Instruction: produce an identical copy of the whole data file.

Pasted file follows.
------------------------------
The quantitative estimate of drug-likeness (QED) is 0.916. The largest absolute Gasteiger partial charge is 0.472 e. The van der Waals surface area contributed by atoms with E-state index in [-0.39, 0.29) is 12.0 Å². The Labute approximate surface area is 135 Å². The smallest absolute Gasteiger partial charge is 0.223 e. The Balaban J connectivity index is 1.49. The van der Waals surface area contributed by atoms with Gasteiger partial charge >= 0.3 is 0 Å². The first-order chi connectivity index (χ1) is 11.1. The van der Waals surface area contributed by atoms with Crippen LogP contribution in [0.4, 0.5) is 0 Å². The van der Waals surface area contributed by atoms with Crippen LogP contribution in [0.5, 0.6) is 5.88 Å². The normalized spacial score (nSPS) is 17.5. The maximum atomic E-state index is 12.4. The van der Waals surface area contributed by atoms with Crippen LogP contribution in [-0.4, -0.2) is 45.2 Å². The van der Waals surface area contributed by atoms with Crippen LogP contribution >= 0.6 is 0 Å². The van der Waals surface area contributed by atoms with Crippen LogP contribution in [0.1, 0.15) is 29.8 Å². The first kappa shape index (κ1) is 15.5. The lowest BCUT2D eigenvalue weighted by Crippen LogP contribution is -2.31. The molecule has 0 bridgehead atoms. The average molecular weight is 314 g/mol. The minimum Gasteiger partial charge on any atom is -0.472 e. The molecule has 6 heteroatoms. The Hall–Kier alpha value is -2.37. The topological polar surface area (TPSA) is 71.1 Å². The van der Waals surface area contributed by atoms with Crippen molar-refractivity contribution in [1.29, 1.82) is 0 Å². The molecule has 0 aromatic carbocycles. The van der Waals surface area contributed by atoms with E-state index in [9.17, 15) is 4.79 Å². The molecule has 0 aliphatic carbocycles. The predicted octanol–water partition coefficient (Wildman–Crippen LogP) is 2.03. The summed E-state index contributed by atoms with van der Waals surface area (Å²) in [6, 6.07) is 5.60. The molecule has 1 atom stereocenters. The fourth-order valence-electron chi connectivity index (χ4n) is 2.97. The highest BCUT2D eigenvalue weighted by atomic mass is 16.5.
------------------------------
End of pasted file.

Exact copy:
The quantitative estimate of drug-likeness (QED) is 0.916. The largest absolute Gasteiger partial charge is 0.472 e. The van der Waals surface area contributed by atoms with E-state index in [-0.39, 0.29) is 12.0 Å². The Labute approximate surface area is 135 Å². The smallest absolute Gasteiger partial charge is 0.223 e. The Balaban J connectivity index is 1.49. The van der Waals surface area contributed by atoms with Gasteiger partial charge >= 0.3 is 0 Å². The first-order chi connectivity index (χ1) is 11.1. The van der Waals surface area contributed by atoms with Crippen LogP contribution in [0.4, 0.5) is 0 Å². The van der Waals surface area contributed by atoms with Crippen LogP contribution in [0.5, 0.6) is 5.88 Å². The normalized spacial score (nSPS) is 17.5. The maximum atomic E-state index is 12.4. The van der Waals surface area contributed by atoms with Crippen LogP contribution in [-0.4, -0.2) is 45.2 Å². The van der Waals surface area contributed by atoms with Crippen LogP contribution >= 0.6 is 0 Å². The van der Waals surface area contributed by atoms with Crippen LogP contribution in [0.1, 0.15) is 29.8 Å². The first kappa shape index (κ1) is 15.5. The lowest BCUT2D eigenvalue weighted by Crippen LogP contribution is -2.31. The molecule has 0 bridgehead atoms. The average molecular weight is 314 g/mol. The minimum Gasteiger partial charge on any atom is -0.472 e. The molecule has 6 heteroatoms. The Hall–Kier alpha value is -2.37. The topological polar surface area (TPSA) is 71.1 Å². The van der Waals surface area contributed by atoms with Crippen molar-refractivity contribution in [1.29, 1.82) is 0 Å². The molecule has 0 aromatic carbocycles. The van der Waals surface area contributed by atoms with E-state index in [9.17, 15) is 4.79 Å². The molecule has 0 aliphatic carbocycles. The predicted octanol–water partition coefficient (Wildman–Crippen LogP) is 2.03. The summed E-state index contributed by atoms with van der Waals surface area (Å²) in [6, 6.07) is 5.60. The molecule has 1 atom stereocenters. The fourth-order valence-electron chi connectivity index (χ4n) is 2.97. The highest BCUT2D eigenvalue weighted by atomic mass is 16.5.